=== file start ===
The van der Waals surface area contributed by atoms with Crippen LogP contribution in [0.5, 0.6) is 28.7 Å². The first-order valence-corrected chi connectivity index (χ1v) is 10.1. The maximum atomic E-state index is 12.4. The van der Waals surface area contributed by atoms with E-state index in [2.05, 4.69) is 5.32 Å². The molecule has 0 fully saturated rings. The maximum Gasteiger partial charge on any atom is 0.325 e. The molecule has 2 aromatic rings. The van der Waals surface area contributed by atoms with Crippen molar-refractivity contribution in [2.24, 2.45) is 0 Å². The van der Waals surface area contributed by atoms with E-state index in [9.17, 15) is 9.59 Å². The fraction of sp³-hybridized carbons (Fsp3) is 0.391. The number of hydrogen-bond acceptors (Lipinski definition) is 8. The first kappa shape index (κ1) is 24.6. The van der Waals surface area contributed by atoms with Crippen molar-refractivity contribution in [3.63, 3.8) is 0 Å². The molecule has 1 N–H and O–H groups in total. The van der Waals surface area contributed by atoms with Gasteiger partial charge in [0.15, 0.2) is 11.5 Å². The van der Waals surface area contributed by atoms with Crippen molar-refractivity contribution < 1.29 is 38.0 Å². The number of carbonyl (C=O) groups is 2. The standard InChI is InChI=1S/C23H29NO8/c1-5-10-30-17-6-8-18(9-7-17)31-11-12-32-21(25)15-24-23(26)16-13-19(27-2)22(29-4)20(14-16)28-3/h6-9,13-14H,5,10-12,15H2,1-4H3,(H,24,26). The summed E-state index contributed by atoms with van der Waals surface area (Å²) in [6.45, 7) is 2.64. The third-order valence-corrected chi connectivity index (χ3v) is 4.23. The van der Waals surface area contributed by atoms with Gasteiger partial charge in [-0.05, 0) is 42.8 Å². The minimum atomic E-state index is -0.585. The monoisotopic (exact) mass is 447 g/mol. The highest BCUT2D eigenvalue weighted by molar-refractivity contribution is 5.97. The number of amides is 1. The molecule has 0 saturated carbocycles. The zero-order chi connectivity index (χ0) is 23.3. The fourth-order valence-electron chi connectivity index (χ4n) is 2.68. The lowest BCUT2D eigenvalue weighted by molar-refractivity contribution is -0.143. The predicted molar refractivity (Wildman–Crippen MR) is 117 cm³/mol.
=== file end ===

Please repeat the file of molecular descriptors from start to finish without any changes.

The van der Waals surface area contributed by atoms with Crippen LogP contribution in [0.5, 0.6) is 28.7 Å². The first-order valence-corrected chi connectivity index (χ1v) is 10.1. The maximum atomic E-state index is 12.4. The van der Waals surface area contributed by atoms with E-state index in [2.05, 4.69) is 5.32 Å². The molecule has 0 fully saturated rings. The maximum Gasteiger partial charge on any atom is 0.325 e. The molecule has 2 aromatic rings. The van der Waals surface area contributed by atoms with Crippen molar-refractivity contribution in [2.24, 2.45) is 0 Å². The van der Waals surface area contributed by atoms with E-state index in [9.17, 15) is 9.59 Å². The fraction of sp³-hybridized carbons (Fsp3) is 0.391. The number of hydrogen-bond acceptors (Lipinski definition) is 8. The first kappa shape index (κ1) is 24.6. The van der Waals surface area contributed by atoms with Crippen molar-refractivity contribution in [3.63, 3.8) is 0 Å². The molecule has 1 N–H and O–H groups in total. The van der Waals surface area contributed by atoms with Gasteiger partial charge in [0.15, 0.2) is 11.5 Å². The van der Waals surface area contributed by atoms with Crippen molar-refractivity contribution < 1.29 is 38.0 Å². The number of carbonyl (C=O) groups is 2. The standard InChI is InChI=1S/C23H29NO8/c1-5-10-30-17-6-8-18(9-7-17)31-11-12-32-21(25)15-24-23(26)16-13-19(27-2)22(29-4)20(14-16)28-3/h6-9,13-14H,5,10-12,15H2,1-4H3,(H,24,26). The summed E-state index contributed by atoms with van der Waals surface area (Å²) in [6.45, 7) is 2.64. The third-order valence-corrected chi connectivity index (χ3v) is 4.23. The van der Waals surface area contributed by atoms with Gasteiger partial charge in [-0.05, 0) is 42.8 Å². The minimum atomic E-state index is -0.585. The monoisotopic (exact) mass is 447 g/mol. The highest BCUT2D eigenvalue weighted by molar-refractivity contribution is 5.97. The number of amides is 1. The molecule has 0 saturated carbocycles. The zero-order chi connectivity index (χ0) is 23.3. The fourth-order valence-electron chi connectivity index (χ4n) is 2.68. The lowest BCUT2D eigenvalue weighted by molar-refractivity contribution is -0.143. The predicted molar refractivity (Wildman–Crippen MR) is 117 cm³/mol.